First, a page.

In recent years, heroin use has spread across the U.S., causing a significant rise in the number of deadly addictions.
In Massachusetts alone, more than 7,900 people died from opioid overdoses between 2000 and 2013, according to The Boston Globe. Of those deaths, nearly 1,000 occurred in 2013. Boston and many neighboring cities and suburbs — such as Lynn, Salem and Peabody — have suffered the most.
This is a problem all across the country. In Alabama, residents receive more painkiller prescriptions than anyone else in the U.S. Heroin use is strongly linked to painkiller abuse, as users who become addicted to the latter end up gravitating toward the former for a cheaper, similar high.
However, despite the widespread nature of the problem, many people do not have a complete understanding of heroin addiction, or what addicts must go through to get clean. Here are some common questions that a recent article on AL.com recently chose to address.
- Is the heroin epidemic different from previous drug epidemics? On one hand, heroin addiction has resulted in an alarming number of deaths compared to other drug problems. On the other hand, public health officials recognize the bigger picture. Mark Wilson, chief executive of the Jefferson County Department of Public Health, argued that, "There will always be something, and heroin is the drug du jour … That's why I think for us as a community we should think about broader strategies of drug abuse and addiction."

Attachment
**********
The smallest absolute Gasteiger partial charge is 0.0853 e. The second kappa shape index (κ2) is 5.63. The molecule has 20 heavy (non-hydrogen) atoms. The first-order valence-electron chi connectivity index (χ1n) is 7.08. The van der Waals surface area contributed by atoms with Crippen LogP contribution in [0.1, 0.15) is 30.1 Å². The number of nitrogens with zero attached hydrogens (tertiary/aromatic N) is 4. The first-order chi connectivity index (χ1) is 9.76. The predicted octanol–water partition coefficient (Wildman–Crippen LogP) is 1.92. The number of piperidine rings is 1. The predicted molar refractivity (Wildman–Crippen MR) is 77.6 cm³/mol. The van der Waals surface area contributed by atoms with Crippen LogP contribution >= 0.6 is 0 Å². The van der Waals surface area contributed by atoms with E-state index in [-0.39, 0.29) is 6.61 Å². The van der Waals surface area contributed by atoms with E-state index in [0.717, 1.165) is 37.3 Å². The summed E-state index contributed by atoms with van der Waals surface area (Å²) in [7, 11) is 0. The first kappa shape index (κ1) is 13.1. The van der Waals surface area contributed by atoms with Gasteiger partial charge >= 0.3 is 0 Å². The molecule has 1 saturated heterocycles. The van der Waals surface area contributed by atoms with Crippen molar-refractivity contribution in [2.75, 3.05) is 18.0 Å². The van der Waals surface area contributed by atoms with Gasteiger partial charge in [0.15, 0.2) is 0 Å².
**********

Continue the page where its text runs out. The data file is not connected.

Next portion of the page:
- Who is the typical heroin user? It's a common misconception that the only people who get addicted to heroin are poor. In fact, in Alabama policymakers have noticed that the typical user appears to be upper middle class, white and well-educated. Demographics alone cannot be used to identify heroin abuse.
- What are the biggest challenges for stopping heroin use? These vary based on who the addict is and their background, but when it comes to people who start using heroin as teenagers, experts believe that the biggest factor is peer pressure and stress at home. That's why it is so important to help addicts develop coping skills.
- Why are addiction treatment programs so critical? In our current legal system, addicts are often treated as criminals. However, this stance ignores the fact that addiction is fundamentally a medical problem that demands a cure. As Karen Cropsey, associate professor at the UAB Department of Psychiatry and Behavioral Neurobiology notes, "We need to stop treating addiction as a moral failure and start treating it as the medical problem that it is." Programs, such as the Fairwinds dual diagnosis, combines clinical treatment and therapeutic counseling, can identify and resolve the psychological triggers that lead to drug addiction and death.
The Fairwinds Treatment Center was founded in 1989 by Dr. M.K. (Khal) El-Yousef, who promoted the dual diagnosis method as a way of combining clinical treatment and therapeutic counseling for uncovering, and resolving, the psychological triggers behind addiction. If you or a loved one suffers from heroin addiction, now is the time to contact us in Clearwater, Florida, and begin the healing process. It is possible for addicts to experience a long-term recovery, and at Fairwinds, our goal is to make sure that our patients can pursue happier, drug-free lives going forward.